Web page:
An easy way to check soybean fields for soybean cyst nematode (SCN) is to dig roots and look for small, white, round SCN females. The first females of the season are now visible on roots in Iowa. Checking roots for SCN females also is a good way to check if SCN-resistant soybean cultivars are being effective.
Integrated Crop Management News
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Crops are growing rapidly and questions regarding expected end-of-season yields and soil water and nitrogen (N) status in the fields become very timely. A group of faculty, researchers, farm managers, and students from Iowa State University have developed a free, publicly available online platform (http://crops.extension.iastate.edu/facts/) to provide answers to these questions.
Corn rootworm egg hatch in Iowa typically occurs from late May to the middle of June, with an average peak hatching date of June 6 in central Iowa. In 2016, the average hatching date will be slightly behind normal and approximately the same time as in 2014 and 2015. Development is driven by soil temperature and measured by growing degree days. Research suggests about 50 percent of egg hatch occurs between 684-767 accumulated degree days (base 52°F, soil). Most areas in Iowa have reached peak corn rootworm egg hatch or will within a few days (Fig. 1).
Soil testing is a useful and commonly used diagnostic tool for making phosphorus (P) and potassium (K) fertilization decisions. Tissue testing has been suggested for decades as another tool for these and other nutrients. However, tissue testing has not been widely implemented for P or K in Iowa or the North Central region because of inconclusive results from limited field calibration research based on crop yield response. Iowa State University (ISU) has no P or K tissue test interpretations for any crop. Therefore, research was conducted to evaluate the value of tissue testing for P and K in soybean.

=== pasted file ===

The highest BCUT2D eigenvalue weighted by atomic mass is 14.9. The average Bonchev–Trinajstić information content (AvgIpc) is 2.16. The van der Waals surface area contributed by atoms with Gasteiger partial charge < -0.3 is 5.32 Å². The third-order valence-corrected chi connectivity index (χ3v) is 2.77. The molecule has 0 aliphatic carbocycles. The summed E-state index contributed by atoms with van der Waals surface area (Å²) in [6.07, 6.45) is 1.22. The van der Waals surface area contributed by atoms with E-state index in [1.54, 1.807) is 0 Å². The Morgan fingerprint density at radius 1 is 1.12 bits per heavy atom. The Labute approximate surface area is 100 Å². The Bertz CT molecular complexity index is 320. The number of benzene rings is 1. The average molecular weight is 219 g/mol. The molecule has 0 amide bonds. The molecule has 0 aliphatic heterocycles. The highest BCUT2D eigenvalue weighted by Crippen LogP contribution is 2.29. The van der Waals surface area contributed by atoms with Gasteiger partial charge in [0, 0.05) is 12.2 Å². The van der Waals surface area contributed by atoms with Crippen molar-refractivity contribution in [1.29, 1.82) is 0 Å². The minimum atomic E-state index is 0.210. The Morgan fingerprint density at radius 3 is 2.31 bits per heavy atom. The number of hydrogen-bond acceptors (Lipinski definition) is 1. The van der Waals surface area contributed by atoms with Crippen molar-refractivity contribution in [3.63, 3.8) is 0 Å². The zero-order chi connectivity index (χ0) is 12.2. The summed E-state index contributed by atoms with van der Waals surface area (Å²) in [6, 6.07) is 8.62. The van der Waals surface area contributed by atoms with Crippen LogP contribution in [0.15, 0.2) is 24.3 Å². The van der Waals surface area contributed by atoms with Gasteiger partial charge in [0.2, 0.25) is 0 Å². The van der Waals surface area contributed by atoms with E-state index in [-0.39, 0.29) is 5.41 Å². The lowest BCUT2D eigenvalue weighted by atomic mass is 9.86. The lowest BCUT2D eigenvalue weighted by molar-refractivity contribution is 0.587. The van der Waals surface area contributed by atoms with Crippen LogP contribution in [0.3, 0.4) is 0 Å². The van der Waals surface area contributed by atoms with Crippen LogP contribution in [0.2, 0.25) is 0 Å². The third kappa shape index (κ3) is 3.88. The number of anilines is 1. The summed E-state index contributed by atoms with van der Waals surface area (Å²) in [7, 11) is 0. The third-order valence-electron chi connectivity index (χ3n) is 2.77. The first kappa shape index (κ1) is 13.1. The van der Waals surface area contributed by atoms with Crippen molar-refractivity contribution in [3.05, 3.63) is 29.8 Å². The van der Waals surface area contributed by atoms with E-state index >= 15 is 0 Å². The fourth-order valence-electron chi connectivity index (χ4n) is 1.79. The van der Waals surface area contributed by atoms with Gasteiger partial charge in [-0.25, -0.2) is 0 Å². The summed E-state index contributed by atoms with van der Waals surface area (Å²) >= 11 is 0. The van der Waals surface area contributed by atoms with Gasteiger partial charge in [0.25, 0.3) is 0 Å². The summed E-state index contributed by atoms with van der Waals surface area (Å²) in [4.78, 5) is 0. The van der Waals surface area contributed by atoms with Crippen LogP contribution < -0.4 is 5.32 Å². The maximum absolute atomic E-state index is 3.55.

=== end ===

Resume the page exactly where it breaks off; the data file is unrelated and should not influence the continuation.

As the season progresses and crop protection products are applied, the handling and disposal of all those pesticide containers deserve some attention.
Soil testing is a useful and commonly used diagnostic tool for making phosphorus (P) and potassium (K) fertilization decisions. Tissue testing has been suggested for decades as another tool for these and other nutrients. Tissue testing has not been widely implemented for P or K in Iowa or the North Central region, however, because of inconclusive results from limited field calibration research that has associated yield response. Iowa State University (ISU) has no P or K tissue test interpretations for any crop. Therefore, research was conducted to evaluate the value of tissue testing for P and K in corn.
Western and northern corn rootworm are major corn pests in Iowa and surrounding states (Photos 1 and 2). Farmers have seen several management changes, including the release of four Bt-rootworm traits to suppress corn rootworm larvae since 2003. Although both species are persistent pests, western corn rootworm is particularly adaptable. The Gassmann Lab at Iowa State University (ISU) has demonstrated western corn rootworm resistance to all Bt rootworm traits in Iowa.
Every year we evaluate commercial fungicides on corn applied at V5 alone, VT-R1 alone, or both growth stages for disease control and effect on yield. The trial was done in collaboration with the farm managers at four Iowa State University (ISU) Research and Demonstration Farms (Table 1). The trials are laid out in a randomized complete block design with four to six replicates. Plot sizes are 10 foot (4 rows) wide and 30-100 foot long. Hybrids varied by location.
Tracking degree days is a useful tool to estimate when common stalk borer larvae begin moving into cornfields from their overwintering hosts. Foliar applications, if needed, are only effective when larvae are migrating and exposed. Start scouting corn for larvae when 1,300-1,400 degree days (base 41°F) have accumulated. Southern Iowa counties reached this important temperature benchmark over the holiday weekend (Fig. 1), and therefore scouting for migrating larvae should begin now to make timely treatment decisions.
Aphids are common insects to see in field crops, especially in alfalfa. In Iowa, there are at least four aphid species that can persist on alfalfa. A recent report of pea aphids near Clarion, IA from field agronomist Angie Rieck-Hinz prompted me to write this article. Learning to distinguish aphids in alfalfa takes a little practice, but is worth knowing for making sound treatment decisions.